[Update 2015-08-12] Microsoft has just made a new command-line utility called “tfx-cli” available which allows you to create, upload, delete and list build tasks. You can use that, instead of the “TaskUploader” described in this post. I’ll leave this post up here, since the part about building the tasks is still useful.
“tfx-cli” is distributed through npm and can be found here.
A nice walkthrough by Jeff Bramwell can be found on his blog here.
With the introduction of the new build.vNext build system in Visual Studio Online and TFS 2015 (currently in RC) creating a build definition has become a lot easier. There are already quite a lot of tasks available, that allow you to build, test and deploy your software from the build engine. However, there’s always something more: what if you want to implement your own custom task? Fortunately, this is possible! You can write your own task as a Node.js application and make that available in VSO or your on premise TFS 2015 server.
You can look at the vso-agent-tasks repository on GitHub for the source code of the tasks that are made available by Microsoft. Based on that, you can also create your own task!
This post will show you how you can build and upload a custom task to VSO or TFS. For this post we’ll use the “SonarQubePostTest” task, which is not yet publicly available on VSO. However, the code is already there in the Git repository.
As usual, you’ll first need to get some prerequisites in place. You’ll need to install Node.js and npm from Node.js. After installation, ensure that you have at least Node 0.10 and npm 1.4:
I have Node 0.12.7 and npm 2.11.3, so I’m good to go!
Now install gulp by typing “npm install gulp -g”.
Finally, make sure you have a Git client installed. I’m using the built-in client that’s in Visual Studio 2015, but you can use any Git client you like.
Cloning the repository
You’ll need to have a local copy of the vso-agent-tasks Git repository. You can get one by cloning the repository from GitHub. When using Visual Studio 2013 or 2015, you can do this by going to the “Connect” tab in Team Explorer. Then, click the “Clone” button and enter the URL for the Git repository and a local folder. When you click the “Clone” button, you’ll get a local copy of the repository.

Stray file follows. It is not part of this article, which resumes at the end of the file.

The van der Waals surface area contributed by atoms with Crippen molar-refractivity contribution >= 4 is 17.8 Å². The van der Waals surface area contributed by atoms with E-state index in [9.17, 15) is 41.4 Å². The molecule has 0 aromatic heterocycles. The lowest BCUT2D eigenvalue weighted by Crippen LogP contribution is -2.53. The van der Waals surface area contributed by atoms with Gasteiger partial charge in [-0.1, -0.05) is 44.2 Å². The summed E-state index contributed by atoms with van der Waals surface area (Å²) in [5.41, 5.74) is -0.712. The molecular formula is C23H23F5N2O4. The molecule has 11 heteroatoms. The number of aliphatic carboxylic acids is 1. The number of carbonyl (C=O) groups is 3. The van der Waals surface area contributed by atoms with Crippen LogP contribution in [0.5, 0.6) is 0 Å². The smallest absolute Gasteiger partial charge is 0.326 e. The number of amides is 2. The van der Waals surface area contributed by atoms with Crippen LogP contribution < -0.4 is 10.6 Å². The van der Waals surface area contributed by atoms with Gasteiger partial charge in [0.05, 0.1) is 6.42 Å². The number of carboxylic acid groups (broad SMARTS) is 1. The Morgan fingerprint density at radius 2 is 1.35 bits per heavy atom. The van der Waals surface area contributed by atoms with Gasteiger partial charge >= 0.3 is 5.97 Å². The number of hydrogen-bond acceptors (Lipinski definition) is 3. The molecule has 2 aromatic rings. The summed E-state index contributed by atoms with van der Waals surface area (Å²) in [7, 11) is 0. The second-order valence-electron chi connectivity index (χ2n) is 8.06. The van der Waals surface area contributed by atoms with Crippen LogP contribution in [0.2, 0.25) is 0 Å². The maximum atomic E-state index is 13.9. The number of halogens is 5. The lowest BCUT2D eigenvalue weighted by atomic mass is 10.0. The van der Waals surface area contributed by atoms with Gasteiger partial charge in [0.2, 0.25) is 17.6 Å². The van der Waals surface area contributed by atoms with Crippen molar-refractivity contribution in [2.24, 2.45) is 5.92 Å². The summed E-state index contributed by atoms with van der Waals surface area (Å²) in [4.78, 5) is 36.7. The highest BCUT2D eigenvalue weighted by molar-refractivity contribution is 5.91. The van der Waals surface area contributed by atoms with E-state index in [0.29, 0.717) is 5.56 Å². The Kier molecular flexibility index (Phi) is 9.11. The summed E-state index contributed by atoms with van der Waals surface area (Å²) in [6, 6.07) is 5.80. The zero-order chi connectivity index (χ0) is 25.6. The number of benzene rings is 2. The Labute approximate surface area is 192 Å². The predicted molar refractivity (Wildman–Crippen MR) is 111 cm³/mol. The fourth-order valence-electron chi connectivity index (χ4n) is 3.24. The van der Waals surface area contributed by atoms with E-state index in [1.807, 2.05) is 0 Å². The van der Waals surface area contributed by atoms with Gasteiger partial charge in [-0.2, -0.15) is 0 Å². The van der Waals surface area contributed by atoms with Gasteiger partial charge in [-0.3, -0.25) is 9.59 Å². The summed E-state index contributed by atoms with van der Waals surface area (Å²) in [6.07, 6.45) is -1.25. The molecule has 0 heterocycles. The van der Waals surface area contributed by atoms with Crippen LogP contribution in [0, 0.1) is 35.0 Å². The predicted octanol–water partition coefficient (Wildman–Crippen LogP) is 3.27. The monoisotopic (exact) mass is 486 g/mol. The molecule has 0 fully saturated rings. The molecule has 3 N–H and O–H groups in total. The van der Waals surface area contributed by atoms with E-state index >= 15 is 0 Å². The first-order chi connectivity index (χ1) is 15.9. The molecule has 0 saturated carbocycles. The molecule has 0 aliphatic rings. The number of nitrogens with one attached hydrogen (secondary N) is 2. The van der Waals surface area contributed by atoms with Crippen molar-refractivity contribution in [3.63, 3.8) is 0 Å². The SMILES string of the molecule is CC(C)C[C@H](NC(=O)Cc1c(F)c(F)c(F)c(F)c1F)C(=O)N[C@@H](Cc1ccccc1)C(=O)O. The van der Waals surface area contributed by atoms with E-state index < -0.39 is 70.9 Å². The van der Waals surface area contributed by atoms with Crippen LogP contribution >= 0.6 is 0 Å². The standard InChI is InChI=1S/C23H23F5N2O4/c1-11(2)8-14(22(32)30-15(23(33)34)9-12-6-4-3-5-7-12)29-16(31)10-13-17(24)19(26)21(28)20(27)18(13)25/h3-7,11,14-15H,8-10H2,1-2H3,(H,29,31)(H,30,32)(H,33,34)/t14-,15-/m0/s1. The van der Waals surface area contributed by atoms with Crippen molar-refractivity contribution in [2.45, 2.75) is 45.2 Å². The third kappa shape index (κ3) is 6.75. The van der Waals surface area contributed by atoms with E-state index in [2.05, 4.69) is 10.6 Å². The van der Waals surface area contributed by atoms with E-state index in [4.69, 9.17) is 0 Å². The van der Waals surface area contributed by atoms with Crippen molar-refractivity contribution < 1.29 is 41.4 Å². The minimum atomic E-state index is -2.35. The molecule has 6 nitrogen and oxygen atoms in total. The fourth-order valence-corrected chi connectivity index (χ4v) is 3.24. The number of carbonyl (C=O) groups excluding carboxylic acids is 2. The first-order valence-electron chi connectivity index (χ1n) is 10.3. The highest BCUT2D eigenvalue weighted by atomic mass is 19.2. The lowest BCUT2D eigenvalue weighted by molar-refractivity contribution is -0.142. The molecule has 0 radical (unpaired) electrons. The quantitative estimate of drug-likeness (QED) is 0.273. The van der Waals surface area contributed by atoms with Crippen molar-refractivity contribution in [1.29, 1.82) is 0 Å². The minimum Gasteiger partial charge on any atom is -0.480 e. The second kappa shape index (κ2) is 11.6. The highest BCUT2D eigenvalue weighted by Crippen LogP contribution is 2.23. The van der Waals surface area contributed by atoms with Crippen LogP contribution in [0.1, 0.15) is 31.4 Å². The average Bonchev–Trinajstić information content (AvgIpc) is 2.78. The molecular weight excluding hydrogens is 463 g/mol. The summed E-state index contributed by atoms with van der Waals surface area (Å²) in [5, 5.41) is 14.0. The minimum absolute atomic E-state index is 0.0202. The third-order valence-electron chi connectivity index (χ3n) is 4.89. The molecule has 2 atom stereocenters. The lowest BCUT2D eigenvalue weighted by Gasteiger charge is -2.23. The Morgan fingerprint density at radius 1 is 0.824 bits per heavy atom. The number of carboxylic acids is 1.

In my case, I cloned the repository to “C:vso-agent-tasks”
Building the tasks
Before you can upload the tasks, you’ll need to build them. And of course, we’ll first need to fetch some dependencies. To do that, “cd” to the root of the repository (“C:vso-agent-tasks”) and execute “npm install”.
Then, again from the root of the repository, execute “gulp” to build the tasks.
It’ll take a few seconds and should finish successfully.
You’ll end up with a “_build” directory which contains the built tasks.
Uploading the task
This is the fun bit, which isn’t documented really well. In the vso-agent-tasks repository there is a small utility called the “TaskUploader”, which will allow you to upload a task to VSO and/or TFS. We’ll first need to build it. This can be done by executing “gulp uploader” from the root of the repository.
You’ll get a built version in the “_build” subdirectory.
This is a Node.js application that allows you to upload a task to VSO and TFS. You’ll need to provide two arguments:
- The URL of the collection where you want to upload the task to
- The directory of the task that you want to upload
For now, we’ll upload the “SonarQubePostTest” task from the “_buildTasksSonarQubePostTest” directory to my VSO account. The full command line, starting from the root of the repository is:
node _buildTaskUploadertaskUploader.js <your VSO URL> _buildTasksSonarQubePostTest
You’ll be asked for your username and password. These need to be your alternate credentials.
After a while, you’ll see a bunch of Json data as the response of the server. In there, you should find a statusCode and statusMessage, which should tell you that the task was created.
Now, when you go and create build definition, you should be able to add the newly uploaded task there:
What about On-premise TFS?
Because the taskUploader relies on “Basic Authentication”, you’ll need to enable that on IIS on your TFS application tier. By default, this is disabled.
To enable “Basic Authentication”, go into “Add Roles and Features” and make sure that “Basic Authentication” is installed (under “Web Server (IIS)”, “Web Server”, “Security”).
Then, go into IIS manager and navigate to the “tfs” node under “Team Foundation Server” and open the “Authentication” module.
Then, enable “Basic Authentication”:
After that, you’ll be able to upload the task to your on-premise TFS server. Just make sure you’re using the URL for your collection and of course a valid user.